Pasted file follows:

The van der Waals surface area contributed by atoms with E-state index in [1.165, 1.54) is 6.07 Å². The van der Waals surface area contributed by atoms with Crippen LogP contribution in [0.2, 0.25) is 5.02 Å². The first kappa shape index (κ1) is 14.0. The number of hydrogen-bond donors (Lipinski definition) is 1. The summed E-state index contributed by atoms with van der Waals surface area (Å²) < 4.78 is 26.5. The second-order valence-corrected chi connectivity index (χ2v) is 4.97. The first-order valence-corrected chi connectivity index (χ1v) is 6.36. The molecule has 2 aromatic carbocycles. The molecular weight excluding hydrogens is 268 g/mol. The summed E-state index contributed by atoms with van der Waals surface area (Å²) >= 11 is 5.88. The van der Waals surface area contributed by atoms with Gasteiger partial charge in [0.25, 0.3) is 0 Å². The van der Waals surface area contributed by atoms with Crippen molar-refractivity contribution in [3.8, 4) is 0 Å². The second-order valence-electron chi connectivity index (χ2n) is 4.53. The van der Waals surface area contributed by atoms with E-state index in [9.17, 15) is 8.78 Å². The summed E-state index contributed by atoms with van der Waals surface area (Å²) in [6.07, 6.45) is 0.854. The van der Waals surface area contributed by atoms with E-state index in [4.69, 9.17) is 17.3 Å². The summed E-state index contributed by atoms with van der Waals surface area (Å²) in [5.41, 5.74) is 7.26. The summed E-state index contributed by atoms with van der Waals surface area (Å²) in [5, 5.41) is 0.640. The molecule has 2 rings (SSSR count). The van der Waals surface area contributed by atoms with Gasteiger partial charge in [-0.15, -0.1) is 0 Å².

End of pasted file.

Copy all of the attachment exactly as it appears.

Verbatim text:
The van der Waals surface area contributed by atoms with E-state index in [1.165, 1.54) is 6.07 Å². The van der Waals surface area contributed by atoms with Crippen LogP contribution in [0.2, 0.25) is 5.02 Å². The first kappa shape index (κ1) is 14.0. The number of hydrogen-bond donors (Lipinski definition) is 1. The summed E-state index contributed by atoms with van der Waals surface area (Å²) < 4.78 is 26.5. The second-order valence-corrected chi connectivity index (χ2v) is 4.97. The first-order valence-corrected chi connectivity index (χ1v) is 6.36. The molecule has 2 aromatic carbocycles. The molecular weight excluding hydrogens is 268 g/mol. The summed E-state index contributed by atoms with van der Waals surface area (Å²) >= 11 is 5.88. The van der Waals surface area contributed by atoms with Gasteiger partial charge in [0.25, 0.3) is 0 Å². The van der Waals surface area contributed by atoms with Crippen molar-refractivity contribution in [3.8, 4) is 0 Å². The second-order valence-electron chi connectivity index (χ2n) is 4.53. The van der Waals surface area contributed by atoms with E-state index in [9.17, 15) is 8.78 Å². The summed E-state index contributed by atoms with van der Waals surface area (Å²) in [6.07, 6.45) is 0.854. The van der Waals surface area contributed by atoms with E-state index in [4.69, 9.17) is 17.3 Å². The summed E-state index contributed by atoms with van der Waals surface area (Å²) in [5.41, 5.74) is 7.26. The summed E-state index contributed by atoms with van der Waals surface area (Å²) in [5, 5.41) is 0.640. The molecule has 2 rings (SSSR count). The van der Waals surface area contributed by atoms with Gasteiger partial charge in [-0.15, -0.1) is 0 Å².